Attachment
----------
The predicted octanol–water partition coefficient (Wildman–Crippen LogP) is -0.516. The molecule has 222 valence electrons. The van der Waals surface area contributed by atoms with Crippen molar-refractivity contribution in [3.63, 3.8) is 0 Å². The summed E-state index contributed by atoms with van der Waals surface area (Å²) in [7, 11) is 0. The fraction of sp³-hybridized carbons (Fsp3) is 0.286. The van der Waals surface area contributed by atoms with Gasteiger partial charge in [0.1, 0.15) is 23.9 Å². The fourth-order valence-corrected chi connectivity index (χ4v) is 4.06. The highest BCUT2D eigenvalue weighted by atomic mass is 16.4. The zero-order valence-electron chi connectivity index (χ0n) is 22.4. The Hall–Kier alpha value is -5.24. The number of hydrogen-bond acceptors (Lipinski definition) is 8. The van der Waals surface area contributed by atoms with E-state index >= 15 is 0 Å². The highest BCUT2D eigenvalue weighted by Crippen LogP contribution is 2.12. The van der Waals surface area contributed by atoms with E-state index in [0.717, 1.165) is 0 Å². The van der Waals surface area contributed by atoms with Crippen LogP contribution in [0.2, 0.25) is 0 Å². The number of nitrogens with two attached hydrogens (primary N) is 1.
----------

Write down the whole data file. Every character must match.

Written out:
The predicted octanol–water partition coefficient (Wildman–Crippen LogP) is -0.516. The molecule has 222 valence electrons. The van der Waals surface area contributed by atoms with Crippen molar-refractivity contribution in [3.63, 3.8) is 0 Å². The summed E-state index contributed by atoms with van der Waals surface area (Å²) in [7, 11) is 0. The fraction of sp³-hybridized carbons (Fsp3) is 0.286. The van der Waals surface area contributed by atoms with Gasteiger partial charge in [0.1, 0.15) is 23.9 Å². The fourth-order valence-corrected chi connectivity index (χ4v) is 4.06. The highest BCUT2D eigenvalue weighted by atomic mass is 16.4. The zero-order valence-electron chi connectivity index (χ0n) is 22.4. The Hall–Kier alpha value is -5.24. The number of hydrogen-bond acceptors (Lipinski definition) is 8. The van der Waals surface area contributed by atoms with E-state index >= 15 is 0 Å². The highest BCUT2D eigenvalue weighted by Crippen LogP contribution is 2.12. The van der Waals surface area contributed by atoms with E-state index in [0.717, 1.165) is 0 Å². The van der Waals surface area contributed by atoms with Crippen LogP contribution in [0.2, 0.25) is 0 Å². The number of nitrogens with two attached hydrogens (primary N) is 1.